Thermal runaway refers to the positive feedback loop that can cause battery swelling, fire and/or explosion when the catalytic effect of heat released during battery malfunction accelerates the irregular reactions causing the release of heat.
Due to the higher energy density of lithium-ion cells, the reactivity of lithium, and the flammability of their organic solvent electrolyte, thermal runaway can be more dangerous than in lead-acid battery cells. Without protection systems in place, the likelihood also tends to be greater (with thermally-stable LTO batteries the exception).
In practice, lithium-ion batteries are manufactured with a number of safety measures to offset this risk, and typically include:
- Battery management systems (BMS) that isolate battery packs in the event of over/under-voltage or over/under-temperature conditions
- Cell balancing systems that equalise the SOC of battery cells connected in series, to avoid over/under-voltage conditions
- Battery fusing to arrest short-circuit currents
- Thermal management systems to carry heat away from cells via air or liquid cooling
The widespread use of lithium-ion batteries in EV’s is indicative of the effectiveness of these protection systems. In stationary applications, where temperatures are lower and more stable, the likelihood of thermal runaway is reduced even further.
Lifetime & Depth-of-Discharge
In ‘float’ mode, lead-acid batteries display long lifetimes up to 20 years. When cycled according to manufacturers’ guidelines they will tend to degrade linearly until power delivery and energy storage capacity have fallen to ~80% of their initial specifications (an 80% state-of-health). At this point, the likelihood of imminent failure is high and, for this reason, this point is taken as the end-of-life for lead-acid battery systems.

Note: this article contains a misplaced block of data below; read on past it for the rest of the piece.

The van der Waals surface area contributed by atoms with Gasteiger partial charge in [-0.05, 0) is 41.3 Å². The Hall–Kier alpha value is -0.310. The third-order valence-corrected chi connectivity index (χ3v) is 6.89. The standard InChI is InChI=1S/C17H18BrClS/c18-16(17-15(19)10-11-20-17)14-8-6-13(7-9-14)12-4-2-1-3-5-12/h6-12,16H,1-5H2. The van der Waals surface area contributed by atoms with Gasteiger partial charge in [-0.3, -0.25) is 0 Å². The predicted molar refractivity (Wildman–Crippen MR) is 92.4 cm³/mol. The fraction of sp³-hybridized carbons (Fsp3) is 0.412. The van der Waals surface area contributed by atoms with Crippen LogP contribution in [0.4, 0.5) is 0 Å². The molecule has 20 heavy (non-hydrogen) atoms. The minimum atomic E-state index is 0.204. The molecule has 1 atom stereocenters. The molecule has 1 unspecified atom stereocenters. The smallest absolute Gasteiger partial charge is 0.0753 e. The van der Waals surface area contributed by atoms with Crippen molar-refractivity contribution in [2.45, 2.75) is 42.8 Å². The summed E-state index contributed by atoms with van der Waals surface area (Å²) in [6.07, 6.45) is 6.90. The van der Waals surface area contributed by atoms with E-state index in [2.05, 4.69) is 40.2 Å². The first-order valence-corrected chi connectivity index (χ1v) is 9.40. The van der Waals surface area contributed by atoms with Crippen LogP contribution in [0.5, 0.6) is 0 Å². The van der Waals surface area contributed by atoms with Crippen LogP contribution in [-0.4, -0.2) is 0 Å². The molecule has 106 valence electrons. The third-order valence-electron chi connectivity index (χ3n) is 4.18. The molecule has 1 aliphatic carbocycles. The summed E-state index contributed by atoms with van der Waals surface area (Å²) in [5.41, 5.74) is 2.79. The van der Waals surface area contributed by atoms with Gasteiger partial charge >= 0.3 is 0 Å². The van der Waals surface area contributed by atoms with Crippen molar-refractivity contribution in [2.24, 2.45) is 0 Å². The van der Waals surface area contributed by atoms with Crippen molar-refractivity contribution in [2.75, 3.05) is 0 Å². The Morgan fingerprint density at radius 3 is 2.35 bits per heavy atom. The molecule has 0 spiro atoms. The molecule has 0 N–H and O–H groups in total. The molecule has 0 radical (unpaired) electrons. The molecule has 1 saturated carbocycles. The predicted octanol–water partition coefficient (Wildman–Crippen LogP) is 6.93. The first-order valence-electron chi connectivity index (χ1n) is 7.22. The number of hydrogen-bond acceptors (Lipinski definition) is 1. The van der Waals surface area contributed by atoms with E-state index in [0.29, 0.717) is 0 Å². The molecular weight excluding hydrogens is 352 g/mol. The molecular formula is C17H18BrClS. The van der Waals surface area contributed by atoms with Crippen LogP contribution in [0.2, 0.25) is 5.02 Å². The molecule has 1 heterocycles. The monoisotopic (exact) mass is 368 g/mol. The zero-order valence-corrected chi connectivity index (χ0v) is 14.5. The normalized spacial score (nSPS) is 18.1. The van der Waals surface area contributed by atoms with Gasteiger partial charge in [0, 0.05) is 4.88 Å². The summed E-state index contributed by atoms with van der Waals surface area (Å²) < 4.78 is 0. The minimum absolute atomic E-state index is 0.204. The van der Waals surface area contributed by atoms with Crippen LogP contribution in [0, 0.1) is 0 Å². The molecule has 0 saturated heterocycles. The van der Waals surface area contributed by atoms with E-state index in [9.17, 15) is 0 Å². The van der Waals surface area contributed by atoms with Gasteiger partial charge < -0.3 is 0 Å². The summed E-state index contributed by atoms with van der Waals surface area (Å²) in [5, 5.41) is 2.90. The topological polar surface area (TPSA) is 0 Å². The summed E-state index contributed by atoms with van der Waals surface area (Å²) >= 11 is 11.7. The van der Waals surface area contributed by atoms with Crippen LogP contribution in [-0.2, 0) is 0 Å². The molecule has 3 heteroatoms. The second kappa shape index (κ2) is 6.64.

Manufacturers’ claims vary, but top-end deep-cycle lead-acid battery datasheets state cycle lives of 3000+ cycles for discharging down to a 40% state of charge (SOC). Regularly discharging beyond this point will hasten degradation of the battery and, conversely, more shallow discharging will increase the cycle life. The overall energy throughput is the same in either case, and this largely determines battery aging, alongside charge/discharge rates and ambient temperatures.
With proper operation lithium-ion batteries also degrade linearly with time and use, but do not display this tendency to fail at ~80% SOH. Instead they will continue to lose capacity until the battery is no longer practically useful. This characteristic has opened up battery re-use schemes, particularly for degraded EV batteries that can be refurbished for stationary storage applications, where power/energy density are no longer as important.
Top-end lithium-ion manufacturers now warrant batteries for 10 years down to a 60% SOH. Expected cycle lives (before this point is reached) are frequently claimed to exceed 4000 cycles, though large differences are seen between manufacturers’ claims and cell chemistries.
If manufacturers’ claims are accurate, the superior cycle life of lithium ion batteries (excluding LCO) would make the additional capital expense (per kWh) worthwhile when the battery is to be frequently cycled. The long shelf life of lead acid batteries would continue to make them suited to standby applications such as UPS or backup power systems.